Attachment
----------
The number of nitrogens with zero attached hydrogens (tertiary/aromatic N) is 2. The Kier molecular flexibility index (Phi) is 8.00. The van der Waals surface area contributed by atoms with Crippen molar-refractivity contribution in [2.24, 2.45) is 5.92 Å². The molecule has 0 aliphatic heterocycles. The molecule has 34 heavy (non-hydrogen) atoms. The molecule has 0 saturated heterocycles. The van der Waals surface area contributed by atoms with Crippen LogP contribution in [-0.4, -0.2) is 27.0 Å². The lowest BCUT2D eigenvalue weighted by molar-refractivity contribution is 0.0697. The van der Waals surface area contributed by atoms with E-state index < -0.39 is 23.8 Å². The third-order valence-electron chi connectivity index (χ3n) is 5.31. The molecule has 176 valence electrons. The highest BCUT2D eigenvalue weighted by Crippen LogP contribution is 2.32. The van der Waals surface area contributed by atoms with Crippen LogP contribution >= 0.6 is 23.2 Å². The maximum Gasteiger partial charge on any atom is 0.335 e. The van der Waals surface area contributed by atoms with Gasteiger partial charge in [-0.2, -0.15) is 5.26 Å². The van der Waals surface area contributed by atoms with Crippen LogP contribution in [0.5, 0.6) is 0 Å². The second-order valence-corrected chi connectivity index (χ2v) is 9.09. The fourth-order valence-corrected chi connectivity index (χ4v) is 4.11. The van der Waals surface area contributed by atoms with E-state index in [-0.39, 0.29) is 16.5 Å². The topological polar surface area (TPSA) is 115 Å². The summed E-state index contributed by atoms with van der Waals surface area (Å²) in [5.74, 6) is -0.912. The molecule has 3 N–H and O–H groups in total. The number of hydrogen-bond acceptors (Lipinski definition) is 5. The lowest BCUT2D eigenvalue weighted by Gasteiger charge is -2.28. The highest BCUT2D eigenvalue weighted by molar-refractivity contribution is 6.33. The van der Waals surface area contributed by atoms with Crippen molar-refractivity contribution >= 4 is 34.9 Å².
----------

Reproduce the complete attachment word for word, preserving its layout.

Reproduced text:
The number of nitrogens with zero attached hydrogens (tertiary/aromatic N) is 2. The Kier molecular flexibility index (Phi) is 8.00. The van der Waals surface area contributed by atoms with Crippen molar-refractivity contribution in [2.24, 2.45) is 5.92 Å². The molecule has 0 aliphatic heterocycles. The molecule has 34 heavy (non-hydrogen) atoms. The molecule has 0 saturated heterocycles. The van der Waals surface area contributed by atoms with Crippen LogP contribution in [-0.4, -0.2) is 27.0 Å². The lowest BCUT2D eigenvalue weighted by molar-refractivity contribution is 0.0697. The van der Waals surface area contributed by atoms with E-state index < -0.39 is 23.8 Å². The third-order valence-electron chi connectivity index (χ3n) is 5.31. The molecule has 176 valence electrons. The highest BCUT2D eigenvalue weighted by Crippen LogP contribution is 2.32. The van der Waals surface area contributed by atoms with Crippen LogP contribution >= 0.6 is 23.2 Å². The maximum Gasteiger partial charge on any atom is 0.335 e. The van der Waals surface area contributed by atoms with Gasteiger partial charge in [-0.2, -0.15) is 5.26 Å². The van der Waals surface area contributed by atoms with Crippen LogP contribution in [0.5, 0.6) is 0 Å². The second-order valence-corrected chi connectivity index (χ2v) is 9.09. The fourth-order valence-corrected chi connectivity index (χ4v) is 4.11. The van der Waals surface area contributed by atoms with E-state index in [-0.39, 0.29) is 16.5 Å². The topological polar surface area (TPSA) is 115 Å². The summed E-state index contributed by atoms with van der Waals surface area (Å²) in [5.74, 6) is -0.912. The molecule has 3 N–H and O–H groups in total. The number of hydrogen-bond acceptors (Lipinski definition) is 5. The lowest BCUT2D eigenvalue weighted by Gasteiger charge is -2.28. The highest BCUT2D eigenvalue weighted by molar-refractivity contribution is 6.33. The van der Waals surface area contributed by atoms with Crippen molar-refractivity contribution >= 4 is 34.9 Å².